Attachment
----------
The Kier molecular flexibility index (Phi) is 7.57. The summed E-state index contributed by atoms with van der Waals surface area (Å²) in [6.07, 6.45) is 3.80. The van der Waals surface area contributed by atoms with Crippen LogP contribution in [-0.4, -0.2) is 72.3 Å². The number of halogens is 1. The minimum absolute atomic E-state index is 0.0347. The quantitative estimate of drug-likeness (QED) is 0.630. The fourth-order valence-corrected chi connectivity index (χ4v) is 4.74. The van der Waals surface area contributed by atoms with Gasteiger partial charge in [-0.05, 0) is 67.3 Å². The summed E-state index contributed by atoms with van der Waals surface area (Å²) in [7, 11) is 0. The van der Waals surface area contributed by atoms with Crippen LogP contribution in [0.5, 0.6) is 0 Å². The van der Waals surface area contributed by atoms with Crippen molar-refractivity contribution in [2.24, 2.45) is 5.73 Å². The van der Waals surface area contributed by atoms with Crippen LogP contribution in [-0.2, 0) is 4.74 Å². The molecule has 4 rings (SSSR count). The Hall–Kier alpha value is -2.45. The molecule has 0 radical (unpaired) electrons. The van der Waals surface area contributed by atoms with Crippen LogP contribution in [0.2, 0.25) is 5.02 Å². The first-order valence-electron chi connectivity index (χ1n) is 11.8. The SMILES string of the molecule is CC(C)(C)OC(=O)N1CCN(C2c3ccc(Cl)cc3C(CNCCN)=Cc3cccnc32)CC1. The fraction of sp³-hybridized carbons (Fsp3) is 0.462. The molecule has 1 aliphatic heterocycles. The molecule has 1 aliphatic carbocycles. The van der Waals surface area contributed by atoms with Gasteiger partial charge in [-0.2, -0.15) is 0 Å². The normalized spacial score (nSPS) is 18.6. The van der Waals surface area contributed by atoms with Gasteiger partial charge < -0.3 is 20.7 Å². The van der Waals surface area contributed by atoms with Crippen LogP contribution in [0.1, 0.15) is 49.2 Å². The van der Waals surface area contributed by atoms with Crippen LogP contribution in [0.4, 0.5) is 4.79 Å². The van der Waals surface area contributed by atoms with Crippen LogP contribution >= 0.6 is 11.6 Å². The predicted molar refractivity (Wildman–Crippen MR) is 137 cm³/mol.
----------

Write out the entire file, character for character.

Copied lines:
The Kier molecular flexibility index (Phi) is 7.57. The summed E-state index contributed by atoms with van der Waals surface area (Å²) in [6.07, 6.45) is 3.80. The van der Waals surface area contributed by atoms with Crippen LogP contribution in [-0.4, -0.2) is 72.3 Å². The number of halogens is 1. The minimum absolute atomic E-state index is 0.0347. The quantitative estimate of drug-likeness (QED) is 0.630. The fourth-order valence-corrected chi connectivity index (χ4v) is 4.74. The van der Waals surface area contributed by atoms with Gasteiger partial charge in [-0.05, 0) is 67.3 Å². The summed E-state index contributed by atoms with van der Waals surface area (Å²) in [7, 11) is 0. The van der Waals surface area contributed by atoms with Crippen LogP contribution in [0.5, 0.6) is 0 Å². The van der Waals surface area contributed by atoms with Crippen molar-refractivity contribution in [2.24, 2.45) is 5.73 Å². The van der Waals surface area contributed by atoms with Crippen LogP contribution in [-0.2, 0) is 4.74 Å². The molecule has 4 rings (SSSR count). The Hall–Kier alpha value is -2.45. The molecule has 0 radical (unpaired) electrons. The van der Waals surface area contributed by atoms with Crippen LogP contribution in [0.2, 0.25) is 5.02 Å². The first-order valence-electron chi connectivity index (χ1n) is 11.8. The SMILES string of the molecule is CC(C)(C)OC(=O)N1CCN(C2c3ccc(Cl)cc3C(CNCCN)=Cc3cccnc32)CC1. The fraction of sp³-hybridized carbons (Fsp3) is 0.462. The molecule has 1 aliphatic heterocycles. The molecule has 1 aliphatic carbocycles. The van der Waals surface area contributed by atoms with Gasteiger partial charge in [-0.2, -0.15) is 0 Å². The normalized spacial score (nSPS) is 18.6. The van der Waals surface area contributed by atoms with Gasteiger partial charge < -0.3 is 20.7 Å². The van der Waals surface area contributed by atoms with Crippen LogP contribution in [0.1, 0.15) is 49.2 Å². The van der Waals surface area contributed by atoms with Crippen LogP contribution in [0.4, 0.5) is 4.79 Å². The van der Waals surface area contributed by atoms with Crippen LogP contribution >= 0.6 is 11.6 Å². The predicted molar refractivity (Wildman–Crippen MR) is 137 cm³/mol.